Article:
Tuesday, September 21, 2010

Meaning and form in poetry

The communication of meaning is, along with the manipulation of form, one of the natural bounds of poetry. It is in the negotiation of these two demands, meaning and form, sense and rhythm, that poetic beauty is created. The need to communicate, the pressure of urgent speech, is what drives a poem forward into the open region of art, even when the difficulty of communication makes it dilate and digress. Without that forward pressure, poetry becomes merely a private language. - Adam Kirsch

Monday, September 20, 2010

Boxing provides practice with fear

Boxing provides practice with fear and with the right, attentive supervision, in quite manageable increments. In their first sparring session, boxers usually erupt in “fight or flight” mode. When the bell rings, novices forget everything they have learned and simply flail away. If they stick with it for a few months, their fears diminish; they can begin to see things in the ring that their emotions blinded them to before. More importantly, they become more at home with feeling afraid. Fear is painful, but it can be faced, and in time a boxer learns not to panic about the blows that will be coming his [or her] way. - Gordon Marino

Friday, September 17, 2010

The task of art

The task of art is to transform what is continuously happening to us, to transform all these things into symbols, into music, into something which can last in man’s memory. That is our duty. If we don’t fulfill it, we feel unhappy. A writer or any artist has the sometimes joyful duty to transform all that into symbols. These symbols could be colors, forms or sounds. For a poet, the symbols are sounds and also words, fables, stories, poetry. The work of a poet never ends. It has nothing to do with working hours. Your are continuously receiving things from the external world. These must be transformed, and eventually will be transformed. This revelation can appear anytime. A poet never rests. He’s always working, even when he dreams. Besides, the life of a writer, is a lonely one. You think you are alone, and as the years go by, if the stars are on your side, you may discover that you are at the center of a vast circle of invisible friends whom you will never get to know but who love you. And that is an immense reward. - Jorge Luis Borges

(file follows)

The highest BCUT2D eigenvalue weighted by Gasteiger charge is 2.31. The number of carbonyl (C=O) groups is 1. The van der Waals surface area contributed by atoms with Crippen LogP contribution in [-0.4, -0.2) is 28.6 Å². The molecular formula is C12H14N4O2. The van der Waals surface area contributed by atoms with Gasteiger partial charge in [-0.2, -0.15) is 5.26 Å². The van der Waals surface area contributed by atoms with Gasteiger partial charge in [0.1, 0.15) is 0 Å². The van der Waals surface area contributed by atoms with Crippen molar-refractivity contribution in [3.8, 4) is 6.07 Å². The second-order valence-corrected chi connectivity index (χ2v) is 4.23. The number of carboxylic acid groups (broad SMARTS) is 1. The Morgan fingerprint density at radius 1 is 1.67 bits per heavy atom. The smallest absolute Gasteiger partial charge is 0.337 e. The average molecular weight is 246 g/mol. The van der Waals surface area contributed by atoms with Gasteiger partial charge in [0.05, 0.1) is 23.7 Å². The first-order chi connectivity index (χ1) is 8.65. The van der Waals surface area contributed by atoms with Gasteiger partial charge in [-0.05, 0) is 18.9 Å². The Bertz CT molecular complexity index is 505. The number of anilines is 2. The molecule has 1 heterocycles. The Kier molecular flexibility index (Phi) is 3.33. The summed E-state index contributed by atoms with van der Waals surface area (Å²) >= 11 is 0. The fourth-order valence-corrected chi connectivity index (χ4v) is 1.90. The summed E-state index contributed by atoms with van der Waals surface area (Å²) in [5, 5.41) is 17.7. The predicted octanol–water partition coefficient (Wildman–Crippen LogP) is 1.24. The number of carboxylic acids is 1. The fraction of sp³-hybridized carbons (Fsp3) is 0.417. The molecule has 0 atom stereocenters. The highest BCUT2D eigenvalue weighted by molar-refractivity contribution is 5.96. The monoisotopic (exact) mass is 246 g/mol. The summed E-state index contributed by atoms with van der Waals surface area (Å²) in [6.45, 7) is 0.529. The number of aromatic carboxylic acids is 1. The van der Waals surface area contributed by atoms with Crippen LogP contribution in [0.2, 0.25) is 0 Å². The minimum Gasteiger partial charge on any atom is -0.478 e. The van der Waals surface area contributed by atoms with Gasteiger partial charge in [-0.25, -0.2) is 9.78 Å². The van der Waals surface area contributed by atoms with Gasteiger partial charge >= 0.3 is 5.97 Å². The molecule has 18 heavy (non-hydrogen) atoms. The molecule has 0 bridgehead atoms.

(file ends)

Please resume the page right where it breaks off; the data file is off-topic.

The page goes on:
Thursday, September 16, 2010

Auden on the philosophers of particular force, but...

Like Pascal, Nietzsche, and Simone Weil, Kierkegaard is one of those writers whom it is very difficult to estimate justly. When one reads them for the first time, one is bowled over by their originality . . . and by the sharpness of their insights. . . . But with successive readings one’s doubts grow, one begins to react against their overemphasis on one aspect of the truth at the expense of all the others, and one’s first enthusiasm may all too easily turn to an equally exaggerated aversion. Of all such writers, one might say that one cannot imagine them as children. The more we read them, the more we become aware that something has gone badly wrong with their affective life; . . . it is not only impossible to imagine one of them as a happy husband or wife, it is impossible to imagine their having a single intimate friend to whom they could open their hearts.

Wednesday, September 15, 2010

The poet is a perpetual amateur

Though a skilled craftsperson can create a facsimile of a real poem, a skilled reader can spot the counterfeit in a minute, and the word that reader might use to describe the counterfeit might be "professional." The making of poems is so mysteriously tied up with not-knowing that in some sense the poet is a perpetual amateur, a stranger to the art, subject to ineptitude, failure, falsity, mediocrity, and repetitiveness. Even to remember what a poem IS seems impossible for a poet - one suspects that professors, or professionals, rarely have that problem. - Tony Hoagland

Tuesday, September 14, 2010

Writers, want a social life with friends, a passionate love life as well?

You Want a Social Life, with Friends